Monday, March 24, 2008

Purim and Narratives

This past weekend, some Jews observed Purim with food, drink, costumes, gifts of food, charitable donations and hearing the Book of Esther. Purim commemorates events described in that book, principally the intervention of a Jewish royal concubine to foil a plot to exterminate Jews in the Persian Empire and the Jews in turn slaying the would be exterminators. The story is apocryphal, although it may have echoed incidents of inter-ethnic violence in the Persian Empire as well as steamy Persian romances. Despite this, the book's failure to mention God and the heroine's sexual conduct, the Rabbis of the first century C.E. readily included it in the Bible. Perhaps Purim by then was too popular a holiday for them to do otherwise.

Like other carnival days, Purim, as the story suggests,celebrates reversals of fortune: the lowly can pretend to be royal; the down-trodden rulers; the poor rich. It encourages conduct disparaged at other times, like public drinking and mocking the powerful. There is also a darker side to the holiday: a call to vendetta. The Rabbis highlighted that by associating with Purim the Torah's account of the Amalek tribe's attack on the Jews who followed Moses in the desert. The Torah passage enjoins Jews to remember the episode and annihilate descendants of Amalek. According to Midrash, Haman, the Persian plotter against the Jews, was one such descendant, and according to some commentators, every generation has an Amelek avatar. In short, Purim was a round in a trans-historical vendetta.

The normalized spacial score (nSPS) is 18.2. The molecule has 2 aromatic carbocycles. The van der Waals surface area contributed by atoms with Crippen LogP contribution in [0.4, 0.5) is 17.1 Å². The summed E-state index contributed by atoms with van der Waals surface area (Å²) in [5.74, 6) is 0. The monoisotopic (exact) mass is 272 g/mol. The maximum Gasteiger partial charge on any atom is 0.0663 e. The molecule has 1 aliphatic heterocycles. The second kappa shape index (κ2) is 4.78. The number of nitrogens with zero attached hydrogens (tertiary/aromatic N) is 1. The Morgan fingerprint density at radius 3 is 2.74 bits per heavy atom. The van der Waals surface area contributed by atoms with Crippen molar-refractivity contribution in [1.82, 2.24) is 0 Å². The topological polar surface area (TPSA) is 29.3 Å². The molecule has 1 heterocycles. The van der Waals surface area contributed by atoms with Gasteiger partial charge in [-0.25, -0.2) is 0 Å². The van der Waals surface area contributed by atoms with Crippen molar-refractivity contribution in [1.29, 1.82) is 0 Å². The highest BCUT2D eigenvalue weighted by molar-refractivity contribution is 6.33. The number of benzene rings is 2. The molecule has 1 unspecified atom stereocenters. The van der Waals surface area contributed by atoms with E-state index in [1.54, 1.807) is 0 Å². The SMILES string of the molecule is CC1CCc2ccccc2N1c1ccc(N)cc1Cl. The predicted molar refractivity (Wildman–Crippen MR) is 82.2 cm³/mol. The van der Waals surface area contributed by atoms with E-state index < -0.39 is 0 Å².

The Likud and Religious Zionist versions of the Israel national narrative are anchored in such bedrock. It explains the evil of the enemies who beset Israel and Israel's obligation to fight back, without reliance on supernatural help or negotiations. So it was not unexpected to hear vendetta thinking in the eulogy for the eight Jerusalem yeshiva students gunned down by a Palestinian at the beginning of the Hebrew month Adar, two weeks before Purim. The head of the yeshiva, who delivered the eulogy, first characterized the killings as a continuation of the 1929 massacre of religious Jews in Hebron by local Arabs. He then labeled the killer and his cohorts as Amalek and castigated the Israel government for trying to negotiate with such people on the basis of territorial division. Present political exigencies and metaphysical, eternal struggles were seamlessly fused in his speech, at least for the well versed in his audience.

Other narratives in Israel have diluted this vendetta thinking by treating Jewish achievements and tragedies as history rather than sacred struggles, dismissing Amalek along with most of the Bible as a dead letter and treating Purim as pure carnival. Some folks, troubled by the vengeful message of the holiday, have muted its celebration or ignored it altogether. The philosopher and educator Ernst Simon took another approach to its celebration. He was an observant Jew, but along with Martin Buber and Judah Magnes, he advocated a bi-national state for Jews and Arabs in Palestine. Simon reportedly would spend the usual day of Purim (Adar 14) in Jerusalem, where people celebrate on the following day (Adar 15). Then as night and the start of celebrations in Jerusalem approached, he left for Tel Aviv, where the celebration was ending.


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